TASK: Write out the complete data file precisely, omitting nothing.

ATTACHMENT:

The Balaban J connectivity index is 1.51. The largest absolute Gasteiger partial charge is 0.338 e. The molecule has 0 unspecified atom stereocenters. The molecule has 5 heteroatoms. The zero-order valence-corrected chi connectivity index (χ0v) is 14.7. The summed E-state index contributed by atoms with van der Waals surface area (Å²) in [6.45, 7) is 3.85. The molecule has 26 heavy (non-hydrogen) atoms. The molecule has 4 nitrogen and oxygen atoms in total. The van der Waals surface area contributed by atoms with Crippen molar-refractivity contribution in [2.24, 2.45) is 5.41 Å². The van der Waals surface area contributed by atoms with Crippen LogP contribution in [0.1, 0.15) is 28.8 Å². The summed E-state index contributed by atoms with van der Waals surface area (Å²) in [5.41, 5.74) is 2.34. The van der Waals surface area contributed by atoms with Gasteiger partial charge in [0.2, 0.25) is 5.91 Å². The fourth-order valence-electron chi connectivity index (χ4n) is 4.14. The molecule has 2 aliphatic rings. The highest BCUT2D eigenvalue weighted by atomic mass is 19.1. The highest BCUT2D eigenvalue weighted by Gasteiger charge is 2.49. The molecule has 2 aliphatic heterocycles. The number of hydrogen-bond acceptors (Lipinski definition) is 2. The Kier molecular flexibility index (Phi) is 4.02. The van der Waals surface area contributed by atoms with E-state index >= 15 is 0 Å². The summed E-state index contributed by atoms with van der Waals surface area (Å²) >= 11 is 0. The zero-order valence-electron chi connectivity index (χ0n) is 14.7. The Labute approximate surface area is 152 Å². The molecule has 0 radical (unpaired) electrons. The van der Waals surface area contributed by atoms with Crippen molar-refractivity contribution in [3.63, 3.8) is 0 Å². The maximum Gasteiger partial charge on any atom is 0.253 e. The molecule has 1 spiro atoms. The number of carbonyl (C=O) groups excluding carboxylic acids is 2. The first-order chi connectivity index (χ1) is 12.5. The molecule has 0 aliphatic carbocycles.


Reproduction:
The Balaban J connectivity index is 1.51. The largest absolute Gasteiger partial charge is 0.338 e. The molecule has 0 unspecified atom stereocenters. The molecule has 5 heteroatoms. The zero-order valence-corrected chi connectivity index (χ0v) is 14.7. The summed E-state index contributed by atoms with van der Waals surface area (Å²) in [6.45, 7) is 3.85. The molecule has 26 heavy (non-hydrogen) atoms. The molecule has 4 nitrogen and oxygen atoms in total. The van der Waals surface area contributed by atoms with Crippen molar-refractivity contribution in [2.24, 2.45) is 5.41 Å². The van der Waals surface area contributed by atoms with Crippen LogP contribution in [0.1, 0.15) is 28.8 Å². The summed E-state index contributed by atoms with van der Waals surface area (Å²) in [5.41, 5.74) is 2.34. The van der Waals surface area contributed by atoms with Gasteiger partial charge in [0.2, 0.25) is 5.91 Å². The fourth-order valence-electron chi connectivity index (χ4n) is 4.14. The molecule has 2 aliphatic rings. The highest BCUT2D eigenvalue weighted by atomic mass is 19.1. The highest BCUT2D eigenvalue weighted by Gasteiger charge is 2.49. The molecule has 2 aliphatic heterocycles. The number of hydrogen-bond acceptors (Lipinski definition) is 2. The Kier molecular flexibility index (Phi) is 4.02. The van der Waals surface area contributed by atoms with E-state index >= 15 is 0 Å². The summed E-state index contributed by atoms with van der Waals surface area (Å²) >= 11 is 0. The zero-order valence-electron chi connectivity index (χ0n) is 14.7. The Labute approximate surface area is 152 Å². The molecule has 0 radical (unpaired) electrons. The van der Waals surface area contributed by atoms with Crippen molar-refractivity contribution in [3.63, 3.8) is 0 Å². The maximum Gasteiger partial charge on any atom is 0.253 e. The molecule has 1 spiro atoms. The number of carbonyl (C=O) groups excluding carboxylic acids is 2. The first-order chi connectivity index (χ1) is 12.5. The molecule has 0 aliphatic carbocycles.